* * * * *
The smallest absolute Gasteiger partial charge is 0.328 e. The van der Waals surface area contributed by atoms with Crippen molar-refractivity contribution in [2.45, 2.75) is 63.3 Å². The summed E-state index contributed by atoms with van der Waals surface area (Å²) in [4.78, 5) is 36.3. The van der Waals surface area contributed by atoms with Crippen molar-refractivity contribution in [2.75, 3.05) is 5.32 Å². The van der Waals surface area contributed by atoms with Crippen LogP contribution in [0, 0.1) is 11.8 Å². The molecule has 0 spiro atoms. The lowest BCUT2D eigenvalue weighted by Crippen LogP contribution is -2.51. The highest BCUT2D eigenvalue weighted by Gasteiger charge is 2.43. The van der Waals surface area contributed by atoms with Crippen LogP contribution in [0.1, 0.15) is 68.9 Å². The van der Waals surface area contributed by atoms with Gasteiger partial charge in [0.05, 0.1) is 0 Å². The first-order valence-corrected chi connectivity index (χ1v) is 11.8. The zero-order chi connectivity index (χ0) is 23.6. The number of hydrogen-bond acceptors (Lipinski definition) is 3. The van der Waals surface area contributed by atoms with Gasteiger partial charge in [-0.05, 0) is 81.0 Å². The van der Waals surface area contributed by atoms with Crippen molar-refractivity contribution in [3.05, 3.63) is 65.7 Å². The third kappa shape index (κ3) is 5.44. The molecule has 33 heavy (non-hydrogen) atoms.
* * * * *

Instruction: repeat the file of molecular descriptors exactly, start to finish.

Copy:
The smallest absolute Gasteiger partial charge is 0.328 e. The van der Waals surface area contributed by atoms with Crippen molar-refractivity contribution in [2.45, 2.75) is 63.3 Å². The summed E-state index contributed by atoms with van der Waals surface area (Å²) in [4.78, 5) is 36.3. The van der Waals surface area contributed by atoms with Crippen molar-refractivity contribution in [2.75, 3.05) is 5.32 Å². The van der Waals surface area contributed by atoms with Crippen LogP contribution in [0, 0.1) is 11.8 Å². The molecule has 0 spiro atoms. The lowest BCUT2D eigenvalue weighted by Crippen LogP contribution is -2.51. The highest BCUT2D eigenvalue weighted by Gasteiger charge is 2.43. The van der Waals surface area contributed by atoms with Crippen LogP contribution in [0.1, 0.15) is 68.9 Å². The van der Waals surface area contributed by atoms with Gasteiger partial charge in [0.05, 0.1) is 0 Å². The first-order valence-corrected chi connectivity index (χ1v) is 11.8. The zero-order chi connectivity index (χ0) is 23.6. The number of hydrogen-bond acceptors (Lipinski definition) is 3. The van der Waals surface area contributed by atoms with Gasteiger partial charge in [-0.05, 0) is 81.0 Å². The van der Waals surface area contributed by atoms with Crippen molar-refractivity contribution in [3.05, 3.63) is 65.7 Å². The third kappa shape index (κ3) is 5.44. The molecule has 33 heavy (non-hydrogen) atoms.